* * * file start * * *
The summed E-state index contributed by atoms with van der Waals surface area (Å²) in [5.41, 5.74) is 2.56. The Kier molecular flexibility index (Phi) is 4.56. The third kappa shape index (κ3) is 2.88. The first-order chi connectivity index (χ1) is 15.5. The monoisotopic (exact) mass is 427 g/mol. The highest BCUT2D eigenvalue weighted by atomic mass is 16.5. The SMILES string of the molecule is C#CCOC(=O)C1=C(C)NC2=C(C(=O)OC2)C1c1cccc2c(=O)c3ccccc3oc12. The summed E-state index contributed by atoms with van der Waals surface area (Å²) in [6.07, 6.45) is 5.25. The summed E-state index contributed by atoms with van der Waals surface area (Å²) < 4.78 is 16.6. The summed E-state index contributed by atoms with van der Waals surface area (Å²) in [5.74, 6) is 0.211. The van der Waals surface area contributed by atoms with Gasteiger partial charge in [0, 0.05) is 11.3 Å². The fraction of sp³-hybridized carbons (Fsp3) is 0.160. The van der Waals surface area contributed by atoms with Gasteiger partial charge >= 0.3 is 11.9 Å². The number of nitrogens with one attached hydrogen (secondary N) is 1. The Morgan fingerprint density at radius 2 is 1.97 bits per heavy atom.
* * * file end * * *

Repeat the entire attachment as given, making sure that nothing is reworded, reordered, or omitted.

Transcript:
The summed E-state index contributed by atoms with van der Waals surface area (Å²) in [5.41, 5.74) is 2.56. The Kier molecular flexibility index (Phi) is 4.56. The third kappa shape index (κ3) is 2.88. The first-order chi connectivity index (χ1) is 15.5. The monoisotopic (exact) mass is 427 g/mol. The highest BCUT2D eigenvalue weighted by atomic mass is 16.5. The SMILES string of the molecule is C#CCOC(=O)C1=C(C)NC2=C(C(=O)OC2)C1c1cccc2c(=O)c3ccccc3oc12. The summed E-state index contributed by atoms with van der Waals surface area (Å²) in [6.07, 6.45) is 5.25. The summed E-state index contributed by atoms with van der Waals surface area (Å²) < 4.78 is 16.6. The summed E-state index contributed by atoms with van der Waals surface area (Å²) in [5.74, 6) is 0.211. The van der Waals surface area contributed by atoms with Gasteiger partial charge in [0, 0.05) is 11.3 Å². The fraction of sp³-hybridized carbons (Fsp3) is 0.160. The van der Waals surface area contributed by atoms with Gasteiger partial charge >= 0.3 is 11.9 Å². The number of nitrogens with one attached hydrogen (secondary N) is 1. The Morgan fingerprint density at radius 2 is 1.97 bits per heavy atom.